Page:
Trump’s campaign reacted furiously to the trial date, accusing Smith and Biden of indulging in election interference with the scheduling of the trial opening just before Super Tuesday. Biden has nothing to do with the trial date being set. But Trump may have a point, given that the case is being brought nearly three years after the 2020 election, meaning that the trial will fall in the middle of the next campaign. Arguments about indictments being intentionally brought close to the 2024 election have also come up in other cases in which Trump has pleaded not guilty, including in Smith’s indictments over Trump’s alleged mishandling of national security information at Mar-a-Lago, and even more so in relation to the Manhattan case arising from a hush money payment to an adult film actress, made before an even more distant presidential election in 2016.
But intricate criminal investigations take time, and the conduct of which Trump is accused – especially in the election cases – is unprecedented and momentous. And there is more than a strong suspicion that the ex-president launched his bid to win back the White House last fall both to be able to claim that he is being politically persecuted and in an attempt to win back the executive powers that would help him meddle with any federal efforts to hold him to account.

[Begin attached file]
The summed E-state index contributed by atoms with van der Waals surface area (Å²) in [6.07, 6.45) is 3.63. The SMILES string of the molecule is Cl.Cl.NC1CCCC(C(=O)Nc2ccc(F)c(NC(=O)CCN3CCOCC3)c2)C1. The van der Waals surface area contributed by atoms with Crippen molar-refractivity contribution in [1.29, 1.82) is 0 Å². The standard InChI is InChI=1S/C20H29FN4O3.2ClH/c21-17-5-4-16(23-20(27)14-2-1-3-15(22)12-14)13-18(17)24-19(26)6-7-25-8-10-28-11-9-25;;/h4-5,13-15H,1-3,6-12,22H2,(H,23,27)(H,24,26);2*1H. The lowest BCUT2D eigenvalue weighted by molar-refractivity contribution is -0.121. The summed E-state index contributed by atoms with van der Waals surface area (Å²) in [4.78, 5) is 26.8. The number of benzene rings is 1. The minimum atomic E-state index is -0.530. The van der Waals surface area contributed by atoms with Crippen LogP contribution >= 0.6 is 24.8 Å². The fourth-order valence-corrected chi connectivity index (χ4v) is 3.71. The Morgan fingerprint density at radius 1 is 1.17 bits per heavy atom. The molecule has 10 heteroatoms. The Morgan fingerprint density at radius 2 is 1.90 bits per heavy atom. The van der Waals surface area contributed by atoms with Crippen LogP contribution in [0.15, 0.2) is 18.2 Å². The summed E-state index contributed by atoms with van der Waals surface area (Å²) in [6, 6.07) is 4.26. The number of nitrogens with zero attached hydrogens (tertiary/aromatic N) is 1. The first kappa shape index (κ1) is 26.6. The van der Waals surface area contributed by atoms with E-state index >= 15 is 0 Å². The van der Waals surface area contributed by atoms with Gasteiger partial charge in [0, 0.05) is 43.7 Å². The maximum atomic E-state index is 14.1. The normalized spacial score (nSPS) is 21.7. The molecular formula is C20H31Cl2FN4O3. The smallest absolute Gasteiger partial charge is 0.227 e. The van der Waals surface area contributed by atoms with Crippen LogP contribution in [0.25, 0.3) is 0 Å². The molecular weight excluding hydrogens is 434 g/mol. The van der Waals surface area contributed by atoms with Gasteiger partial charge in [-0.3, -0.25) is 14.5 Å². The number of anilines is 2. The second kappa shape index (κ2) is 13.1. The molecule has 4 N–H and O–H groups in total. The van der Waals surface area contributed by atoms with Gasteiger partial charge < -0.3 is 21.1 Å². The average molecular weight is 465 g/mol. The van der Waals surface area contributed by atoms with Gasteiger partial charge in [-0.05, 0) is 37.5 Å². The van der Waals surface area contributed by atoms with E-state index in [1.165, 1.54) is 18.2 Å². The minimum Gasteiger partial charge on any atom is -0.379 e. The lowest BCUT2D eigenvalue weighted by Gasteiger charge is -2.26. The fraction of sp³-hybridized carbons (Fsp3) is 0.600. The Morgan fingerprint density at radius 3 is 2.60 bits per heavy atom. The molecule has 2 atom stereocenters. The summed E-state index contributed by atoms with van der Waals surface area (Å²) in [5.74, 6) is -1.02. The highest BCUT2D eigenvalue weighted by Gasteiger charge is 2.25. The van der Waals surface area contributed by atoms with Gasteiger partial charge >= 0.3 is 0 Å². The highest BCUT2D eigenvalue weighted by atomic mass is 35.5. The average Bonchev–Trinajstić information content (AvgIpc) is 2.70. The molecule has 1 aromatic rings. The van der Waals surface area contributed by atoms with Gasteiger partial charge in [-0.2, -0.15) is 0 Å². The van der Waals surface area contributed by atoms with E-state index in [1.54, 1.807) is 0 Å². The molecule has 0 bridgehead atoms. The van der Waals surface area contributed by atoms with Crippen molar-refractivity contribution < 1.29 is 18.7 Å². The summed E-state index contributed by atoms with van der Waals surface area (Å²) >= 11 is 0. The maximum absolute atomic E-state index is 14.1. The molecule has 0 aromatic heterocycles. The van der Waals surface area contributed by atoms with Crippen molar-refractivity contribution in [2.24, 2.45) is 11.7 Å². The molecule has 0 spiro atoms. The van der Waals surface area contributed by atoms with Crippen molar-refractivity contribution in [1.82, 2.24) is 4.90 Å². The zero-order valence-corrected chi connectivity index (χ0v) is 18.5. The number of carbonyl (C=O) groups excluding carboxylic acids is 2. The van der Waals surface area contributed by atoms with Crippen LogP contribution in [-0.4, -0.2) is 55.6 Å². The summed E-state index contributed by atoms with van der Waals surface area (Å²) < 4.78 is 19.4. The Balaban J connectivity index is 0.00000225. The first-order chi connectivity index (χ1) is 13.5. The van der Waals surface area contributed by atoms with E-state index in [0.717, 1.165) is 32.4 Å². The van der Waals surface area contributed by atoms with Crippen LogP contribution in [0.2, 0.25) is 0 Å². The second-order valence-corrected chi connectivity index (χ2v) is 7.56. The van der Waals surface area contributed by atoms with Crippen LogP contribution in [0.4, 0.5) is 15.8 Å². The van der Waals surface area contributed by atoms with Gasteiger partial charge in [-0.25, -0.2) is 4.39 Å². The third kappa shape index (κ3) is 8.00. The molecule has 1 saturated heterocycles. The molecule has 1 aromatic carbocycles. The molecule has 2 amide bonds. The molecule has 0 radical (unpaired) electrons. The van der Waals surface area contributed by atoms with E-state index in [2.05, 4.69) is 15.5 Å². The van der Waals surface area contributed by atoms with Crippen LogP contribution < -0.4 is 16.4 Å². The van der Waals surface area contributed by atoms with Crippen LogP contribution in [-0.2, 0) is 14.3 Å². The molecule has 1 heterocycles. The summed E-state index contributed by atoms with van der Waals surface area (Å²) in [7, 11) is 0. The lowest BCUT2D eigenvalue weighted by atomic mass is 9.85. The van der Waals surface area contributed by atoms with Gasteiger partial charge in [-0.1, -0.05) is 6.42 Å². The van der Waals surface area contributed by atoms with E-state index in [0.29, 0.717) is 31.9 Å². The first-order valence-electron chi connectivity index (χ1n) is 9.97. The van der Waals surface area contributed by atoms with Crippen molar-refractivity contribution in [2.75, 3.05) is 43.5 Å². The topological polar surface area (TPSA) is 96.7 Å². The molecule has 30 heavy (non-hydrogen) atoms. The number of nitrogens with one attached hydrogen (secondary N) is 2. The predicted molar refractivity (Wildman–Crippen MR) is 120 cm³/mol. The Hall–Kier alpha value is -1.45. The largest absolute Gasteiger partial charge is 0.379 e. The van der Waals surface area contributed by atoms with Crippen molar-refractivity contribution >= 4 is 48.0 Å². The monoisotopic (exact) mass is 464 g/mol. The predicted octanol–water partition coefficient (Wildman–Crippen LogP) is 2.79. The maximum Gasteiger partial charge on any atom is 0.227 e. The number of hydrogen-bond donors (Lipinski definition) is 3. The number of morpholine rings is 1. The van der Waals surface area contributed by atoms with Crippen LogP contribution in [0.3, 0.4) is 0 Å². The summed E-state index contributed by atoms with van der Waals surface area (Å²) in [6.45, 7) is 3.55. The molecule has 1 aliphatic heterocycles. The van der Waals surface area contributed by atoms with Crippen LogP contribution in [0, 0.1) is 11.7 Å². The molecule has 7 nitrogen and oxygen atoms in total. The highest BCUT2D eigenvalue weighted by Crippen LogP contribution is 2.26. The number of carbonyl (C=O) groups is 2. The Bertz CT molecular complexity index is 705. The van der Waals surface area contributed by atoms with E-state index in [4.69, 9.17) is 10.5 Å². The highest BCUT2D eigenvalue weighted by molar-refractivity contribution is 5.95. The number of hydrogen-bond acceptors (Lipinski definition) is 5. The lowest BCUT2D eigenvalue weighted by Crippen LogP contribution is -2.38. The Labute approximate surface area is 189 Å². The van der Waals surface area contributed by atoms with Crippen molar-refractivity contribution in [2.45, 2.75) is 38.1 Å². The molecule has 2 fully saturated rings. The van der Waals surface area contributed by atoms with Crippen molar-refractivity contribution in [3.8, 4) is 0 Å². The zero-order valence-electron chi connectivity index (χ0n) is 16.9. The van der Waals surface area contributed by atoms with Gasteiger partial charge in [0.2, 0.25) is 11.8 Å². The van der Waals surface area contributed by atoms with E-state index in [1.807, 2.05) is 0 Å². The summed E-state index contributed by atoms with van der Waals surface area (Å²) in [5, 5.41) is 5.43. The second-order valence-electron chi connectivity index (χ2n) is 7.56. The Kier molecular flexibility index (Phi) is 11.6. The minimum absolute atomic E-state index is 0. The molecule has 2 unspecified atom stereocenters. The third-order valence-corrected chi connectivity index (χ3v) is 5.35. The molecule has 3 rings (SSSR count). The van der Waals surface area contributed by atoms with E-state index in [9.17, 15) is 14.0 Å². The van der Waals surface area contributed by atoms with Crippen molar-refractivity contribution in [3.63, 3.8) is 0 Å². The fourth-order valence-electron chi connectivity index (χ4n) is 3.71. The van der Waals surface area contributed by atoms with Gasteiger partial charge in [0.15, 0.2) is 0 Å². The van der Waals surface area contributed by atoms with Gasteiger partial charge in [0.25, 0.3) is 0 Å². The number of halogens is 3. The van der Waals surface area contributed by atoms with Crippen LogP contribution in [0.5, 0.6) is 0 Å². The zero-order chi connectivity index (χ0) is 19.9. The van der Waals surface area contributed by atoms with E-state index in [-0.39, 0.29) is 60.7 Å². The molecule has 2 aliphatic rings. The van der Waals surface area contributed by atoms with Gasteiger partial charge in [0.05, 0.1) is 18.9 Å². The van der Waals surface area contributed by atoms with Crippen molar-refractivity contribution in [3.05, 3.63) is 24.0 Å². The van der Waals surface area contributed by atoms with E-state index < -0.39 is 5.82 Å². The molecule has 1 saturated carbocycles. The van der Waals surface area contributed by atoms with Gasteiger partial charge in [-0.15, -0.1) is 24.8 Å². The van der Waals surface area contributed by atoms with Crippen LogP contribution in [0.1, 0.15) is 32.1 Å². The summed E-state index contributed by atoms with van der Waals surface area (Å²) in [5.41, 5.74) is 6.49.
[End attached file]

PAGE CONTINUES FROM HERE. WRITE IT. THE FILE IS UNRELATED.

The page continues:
Trial dates set by judges are not usually subject to appeal. But the ex-president’s legal team is likely to do anything it can to find some avenue to get higher courts involved in the Washington, DC, case, potentially trying to go all the way up to the Supreme Court, where they might hope for an assist from the conservative majority that Trump constructed – although the top bench offered little help to his often spurious cases claiming widespread fraud following the 2020 election.
It’s still possible that the Georgia election subversion could take place before the federal case since Fulton County District Attorney Fani Willis requested a trial date of October 2023 after several defendants invoked their right to a speedy trial. But the Willis case is extraordinarily complex given the number of co-defendants, whom Willis has said she wants to try together. Trump’s team is also expected to push back strongly against that date, so there’s every chance that the trial in Chutkan’s court will be the first that puts Trump’s fate and even liberty on the line.
And assuming that March 4 date holds, it will shape the GOP primary and provoke difficult strategy decisions for the ex-president’s currently distant rivals.